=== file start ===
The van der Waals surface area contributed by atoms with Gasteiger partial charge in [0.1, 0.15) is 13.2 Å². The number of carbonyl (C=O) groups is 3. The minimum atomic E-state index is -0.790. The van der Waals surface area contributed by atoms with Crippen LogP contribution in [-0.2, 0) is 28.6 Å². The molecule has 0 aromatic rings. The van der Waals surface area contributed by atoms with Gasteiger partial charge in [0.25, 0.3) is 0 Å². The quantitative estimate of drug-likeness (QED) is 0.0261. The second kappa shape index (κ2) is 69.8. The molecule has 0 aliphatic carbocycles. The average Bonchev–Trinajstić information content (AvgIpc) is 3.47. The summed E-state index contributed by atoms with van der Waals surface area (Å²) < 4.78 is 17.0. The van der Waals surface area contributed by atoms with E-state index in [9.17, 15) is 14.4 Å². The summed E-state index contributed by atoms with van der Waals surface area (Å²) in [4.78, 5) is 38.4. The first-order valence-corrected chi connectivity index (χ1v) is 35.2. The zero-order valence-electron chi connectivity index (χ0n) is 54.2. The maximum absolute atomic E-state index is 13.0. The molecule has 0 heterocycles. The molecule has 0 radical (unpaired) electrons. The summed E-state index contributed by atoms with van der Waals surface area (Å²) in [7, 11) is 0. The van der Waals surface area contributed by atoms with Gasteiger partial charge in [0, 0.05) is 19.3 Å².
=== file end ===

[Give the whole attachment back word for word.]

The van der Waals surface area contributed by atoms with Gasteiger partial charge in [0.1, 0.15) is 13.2 Å². The number of carbonyl (C=O) groups is 3. The minimum atomic E-state index is -0.790. The van der Waals surface area contributed by atoms with Crippen LogP contribution in [-0.2, 0) is 28.6 Å². The molecule has 0 aromatic rings. The van der Waals surface area contributed by atoms with Gasteiger partial charge in [0.25, 0.3) is 0 Å². The quantitative estimate of drug-likeness (QED) is 0.0261. The second kappa shape index (κ2) is 69.8. The molecule has 0 aliphatic carbocycles. The average Bonchev–Trinajstić information content (AvgIpc) is 3.47. The summed E-state index contributed by atoms with van der Waals surface area (Å²) < 4.78 is 17.0. The van der Waals surface area contributed by atoms with E-state index in [9.17, 15) is 14.4 Å². The summed E-state index contributed by atoms with van der Waals surface area (Å²) in [4.78, 5) is 38.4. The first-order valence-corrected chi connectivity index (χ1v) is 35.2. The zero-order valence-electron chi connectivity index (χ0n) is 54.2. The maximum absolute atomic E-state index is 13.0. The molecule has 0 heterocycles. The molecule has 0 radical (unpaired) electrons. The summed E-state index contributed by atoms with van der Waals surface area (Å²) in [7, 11) is 0. The van der Waals surface area contributed by atoms with Gasteiger partial charge in [0, 0.05) is 19.3 Å².